“I hate most commercial rap, and the labels are selling it
Almost as much as I hate the president
What kind of world are we living in
When you kill Martin and Malcolm, but you let this coward live
They killed 2Pac, forgot about Will Smith
They killed Biggie Smalls and left us with Limp Bizkit
Like we would be too dumb to know the difference
They both knew it was coming but we didn’t listen
So people think because I rap, I’m not supposed to hate
I gotta be a role model and motivate
But it’s hard when you see dudes you know are fake
All you ugly rappers need to go home and comb your face
Your skin is unhappy and your teeth look nappy
The dandruff in your hair got you shirt shook badly
Your facial hair is all mangy and patchy
And your bloodshot eyes look like it got acne”

If this album goes back to any aspect of the golden era, it goes back to when listening to an album was an experience. “1988” is an album experience, where you can listen to the songs individually, but is best when you consume the music as a whole. Just as Blueprint makes you think he’s all too serious about his rhymes, he offers “Big Girls Need Love Too”, and brings to the forefront his love for thick ladies and still having love for those women who feel they need to be too skinny because of peer pressure. If he’s not looking for rotund honies, he may be busy asking you “Where’s Your Girlfriend At?”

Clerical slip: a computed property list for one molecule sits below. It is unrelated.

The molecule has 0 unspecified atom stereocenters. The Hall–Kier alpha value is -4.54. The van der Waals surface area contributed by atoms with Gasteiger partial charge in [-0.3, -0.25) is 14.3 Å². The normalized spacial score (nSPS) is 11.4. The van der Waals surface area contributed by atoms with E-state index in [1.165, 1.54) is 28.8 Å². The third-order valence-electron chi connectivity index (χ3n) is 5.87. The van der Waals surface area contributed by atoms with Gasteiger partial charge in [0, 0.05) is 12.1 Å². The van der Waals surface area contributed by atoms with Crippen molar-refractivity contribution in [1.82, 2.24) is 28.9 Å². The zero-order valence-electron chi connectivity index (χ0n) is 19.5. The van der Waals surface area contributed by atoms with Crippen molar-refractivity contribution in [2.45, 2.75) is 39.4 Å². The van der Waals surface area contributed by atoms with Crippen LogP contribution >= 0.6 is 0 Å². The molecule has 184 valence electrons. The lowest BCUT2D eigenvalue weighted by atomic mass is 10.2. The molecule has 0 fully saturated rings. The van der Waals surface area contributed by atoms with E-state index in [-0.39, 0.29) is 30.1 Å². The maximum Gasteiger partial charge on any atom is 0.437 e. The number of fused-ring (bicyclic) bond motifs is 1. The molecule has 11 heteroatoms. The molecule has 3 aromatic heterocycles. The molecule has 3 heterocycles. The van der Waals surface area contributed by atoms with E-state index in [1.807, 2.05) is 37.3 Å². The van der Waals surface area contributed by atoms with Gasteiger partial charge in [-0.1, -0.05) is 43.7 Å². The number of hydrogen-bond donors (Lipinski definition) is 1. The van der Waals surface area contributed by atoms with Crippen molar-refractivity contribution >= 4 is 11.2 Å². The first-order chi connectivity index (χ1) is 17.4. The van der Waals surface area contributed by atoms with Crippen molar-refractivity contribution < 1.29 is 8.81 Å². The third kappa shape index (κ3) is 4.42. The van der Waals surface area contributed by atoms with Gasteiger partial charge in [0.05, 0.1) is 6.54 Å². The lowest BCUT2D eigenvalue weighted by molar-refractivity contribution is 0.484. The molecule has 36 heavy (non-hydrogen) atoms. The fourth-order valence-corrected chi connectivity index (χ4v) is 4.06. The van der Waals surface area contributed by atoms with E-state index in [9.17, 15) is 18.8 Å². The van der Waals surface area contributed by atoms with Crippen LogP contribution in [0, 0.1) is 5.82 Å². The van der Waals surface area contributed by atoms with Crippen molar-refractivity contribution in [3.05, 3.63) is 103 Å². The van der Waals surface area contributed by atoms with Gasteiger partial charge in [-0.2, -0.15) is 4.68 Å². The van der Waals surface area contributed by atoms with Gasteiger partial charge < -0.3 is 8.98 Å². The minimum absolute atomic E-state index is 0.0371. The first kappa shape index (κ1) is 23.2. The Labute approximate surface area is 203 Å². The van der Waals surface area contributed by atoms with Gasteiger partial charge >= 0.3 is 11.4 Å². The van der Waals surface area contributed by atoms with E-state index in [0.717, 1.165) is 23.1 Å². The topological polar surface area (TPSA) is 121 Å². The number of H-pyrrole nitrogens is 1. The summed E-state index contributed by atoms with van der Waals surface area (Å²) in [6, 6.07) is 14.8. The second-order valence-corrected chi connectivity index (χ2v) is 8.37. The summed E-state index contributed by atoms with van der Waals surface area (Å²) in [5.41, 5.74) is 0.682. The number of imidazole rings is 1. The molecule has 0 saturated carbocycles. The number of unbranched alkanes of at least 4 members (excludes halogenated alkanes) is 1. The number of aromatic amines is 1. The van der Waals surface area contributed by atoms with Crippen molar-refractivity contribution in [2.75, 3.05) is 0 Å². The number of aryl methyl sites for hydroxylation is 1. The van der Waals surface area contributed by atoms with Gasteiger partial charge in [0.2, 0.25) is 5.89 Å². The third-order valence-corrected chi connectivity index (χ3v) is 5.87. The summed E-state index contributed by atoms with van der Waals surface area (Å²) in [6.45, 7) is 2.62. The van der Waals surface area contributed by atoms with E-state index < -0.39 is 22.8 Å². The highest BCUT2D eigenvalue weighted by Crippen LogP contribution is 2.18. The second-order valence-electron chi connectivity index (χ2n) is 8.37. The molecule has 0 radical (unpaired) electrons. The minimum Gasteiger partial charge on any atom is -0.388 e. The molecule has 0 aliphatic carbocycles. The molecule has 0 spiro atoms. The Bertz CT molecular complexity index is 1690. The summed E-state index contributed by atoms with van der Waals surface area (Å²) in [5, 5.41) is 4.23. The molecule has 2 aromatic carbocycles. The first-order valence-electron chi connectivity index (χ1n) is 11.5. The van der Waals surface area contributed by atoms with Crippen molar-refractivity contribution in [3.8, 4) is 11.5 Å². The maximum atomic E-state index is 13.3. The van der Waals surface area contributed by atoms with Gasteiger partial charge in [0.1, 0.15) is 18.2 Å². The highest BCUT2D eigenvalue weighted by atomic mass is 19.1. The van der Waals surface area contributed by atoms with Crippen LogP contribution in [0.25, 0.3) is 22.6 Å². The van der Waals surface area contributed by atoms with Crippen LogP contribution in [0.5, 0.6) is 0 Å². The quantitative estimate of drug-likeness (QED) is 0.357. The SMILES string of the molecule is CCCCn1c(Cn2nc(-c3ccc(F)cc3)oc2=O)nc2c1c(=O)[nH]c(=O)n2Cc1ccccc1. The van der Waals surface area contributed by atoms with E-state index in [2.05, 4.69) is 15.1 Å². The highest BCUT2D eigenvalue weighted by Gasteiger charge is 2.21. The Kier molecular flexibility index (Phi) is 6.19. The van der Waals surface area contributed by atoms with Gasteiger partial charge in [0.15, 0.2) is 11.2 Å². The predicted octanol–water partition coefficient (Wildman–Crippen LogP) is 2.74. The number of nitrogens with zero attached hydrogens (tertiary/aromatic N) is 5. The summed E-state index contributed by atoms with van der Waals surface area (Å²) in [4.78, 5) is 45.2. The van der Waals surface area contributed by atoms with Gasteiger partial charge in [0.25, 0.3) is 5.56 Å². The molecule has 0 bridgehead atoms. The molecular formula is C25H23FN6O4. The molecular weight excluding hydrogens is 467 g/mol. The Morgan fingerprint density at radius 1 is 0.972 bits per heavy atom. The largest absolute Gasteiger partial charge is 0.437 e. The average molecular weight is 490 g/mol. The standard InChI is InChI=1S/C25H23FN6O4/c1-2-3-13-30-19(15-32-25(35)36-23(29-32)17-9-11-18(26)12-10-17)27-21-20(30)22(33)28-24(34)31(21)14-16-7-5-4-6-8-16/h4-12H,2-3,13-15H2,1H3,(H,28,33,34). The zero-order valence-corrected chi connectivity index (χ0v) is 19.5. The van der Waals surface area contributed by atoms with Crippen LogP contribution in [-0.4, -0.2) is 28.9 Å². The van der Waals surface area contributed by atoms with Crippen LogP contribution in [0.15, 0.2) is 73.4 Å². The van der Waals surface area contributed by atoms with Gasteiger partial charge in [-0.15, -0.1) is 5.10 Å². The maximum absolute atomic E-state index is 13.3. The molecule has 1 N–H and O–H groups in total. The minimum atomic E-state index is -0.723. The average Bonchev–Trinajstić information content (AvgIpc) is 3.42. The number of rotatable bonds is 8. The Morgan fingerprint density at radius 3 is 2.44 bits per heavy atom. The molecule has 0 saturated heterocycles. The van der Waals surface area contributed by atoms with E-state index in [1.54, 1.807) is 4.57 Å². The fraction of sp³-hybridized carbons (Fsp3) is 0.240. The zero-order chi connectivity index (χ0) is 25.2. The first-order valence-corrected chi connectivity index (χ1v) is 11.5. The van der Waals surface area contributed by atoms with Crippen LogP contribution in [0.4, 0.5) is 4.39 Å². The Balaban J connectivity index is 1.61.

What I’ve always liked about Blueprint the rapper is his lyrics and flow, which changes up with each song. There are times when he comes off with confidence, other times it feels like he’s opening his heart and pleading in a vulnerable manner, at the same time knowing that the motivation to rap that way is merely for you to effectively decipher his messages, which are as clear as day.

What I’ve always liked about Blueprint the producer is that he compliments the words with beats that perfectly go hand in hand. While it can be a challenge to produce for others and hope that they will compliment your production skills, it is a bigger challenge to do both and be able to execute it and make it work. Blueprint knows himself, so Blueprint makes beats for Blueprint’s lyrics, and Blueprint rhymes in a manner that also puts Blueprint’s music on a higher level.

A true original not to the game, but to rap music at its best. It’s a challenge to risk releasing an album knowing about the so-called expectations, but I think Blueprint is bypassing that, simply wanting to release a record with a lot of passion, power, and an underlying sense of humor that is meant to suggest fun, to be able to hear this and smile, knowing that what you just experienced sounds and feels good. In a world where others manipulated the standard to suit their needs, Blueprint goes back to the origins, the thoughts and planning which lead into the actions. He goes back to a time when there was no standard and no limit, when “go for yours” meant supporting the next man towards musical supremacy. He then comes back and proves that the initial spirit which sparked so much great music has never stopped being felt. Perhaps what he’s trying to do is, to paraphrase a well known lyric, set them straight, you know, because there’s no half steppin’. Word, are you ready?

Blueprint :: 1988